Denver did not have any obviously challengeable plays in the game.
The booth official called for a review of the incomplete pass to Surtain which after review was overturned. I agreed entirely with Gene Stenatore on this one – live I would have called that an incomplete, and after review I absolutely would have overturned it. I was glad that the booth official called for review – it was clearly worth the second look.
You Make the Call
What is your call?
This poll is closed
Penalty: Offensive Pass Interference #84
Penalty: Defensive Pass Interference #27
Dual Foul: OPI and DPI.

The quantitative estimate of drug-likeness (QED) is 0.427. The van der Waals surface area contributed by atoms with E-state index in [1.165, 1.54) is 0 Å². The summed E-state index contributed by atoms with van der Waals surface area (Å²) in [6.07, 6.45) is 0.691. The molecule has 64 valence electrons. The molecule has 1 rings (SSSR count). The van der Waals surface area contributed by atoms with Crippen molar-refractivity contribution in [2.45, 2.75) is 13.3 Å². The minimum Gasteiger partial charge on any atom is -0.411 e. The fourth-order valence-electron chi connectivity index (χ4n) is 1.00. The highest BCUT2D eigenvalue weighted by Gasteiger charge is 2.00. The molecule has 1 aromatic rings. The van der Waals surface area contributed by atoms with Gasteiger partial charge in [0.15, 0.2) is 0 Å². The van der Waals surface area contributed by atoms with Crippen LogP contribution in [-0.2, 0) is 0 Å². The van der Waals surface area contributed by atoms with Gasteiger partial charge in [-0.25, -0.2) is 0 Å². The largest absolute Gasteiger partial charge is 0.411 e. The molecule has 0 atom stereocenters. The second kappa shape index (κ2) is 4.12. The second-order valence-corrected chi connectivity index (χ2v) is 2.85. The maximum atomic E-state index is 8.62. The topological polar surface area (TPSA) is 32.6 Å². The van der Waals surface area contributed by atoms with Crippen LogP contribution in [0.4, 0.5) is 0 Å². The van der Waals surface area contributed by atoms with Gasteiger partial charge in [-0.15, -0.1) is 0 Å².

Referee Craig Wrolstad and his crew let a lot of questionable conduct go. I mentioned this in the Jerry Jeudy section, but they ate their flags on many different plays. I tend to prefer for officials to call few penalties, but this game was way too few for the conduct on the field. They let everything go. The only official whose calls I consistently agreed with/ was umpire Steve Woods. The most questionable non-calls probably came from side judge Jeff Lamberth, line judge Tripp Sutter and field judge Jeff Shears. The lack of calls make it really hard to judge the officiating of the game as a whole because it just overshadows the excellent game management and solid ball spotting and time mechanics that the officials used.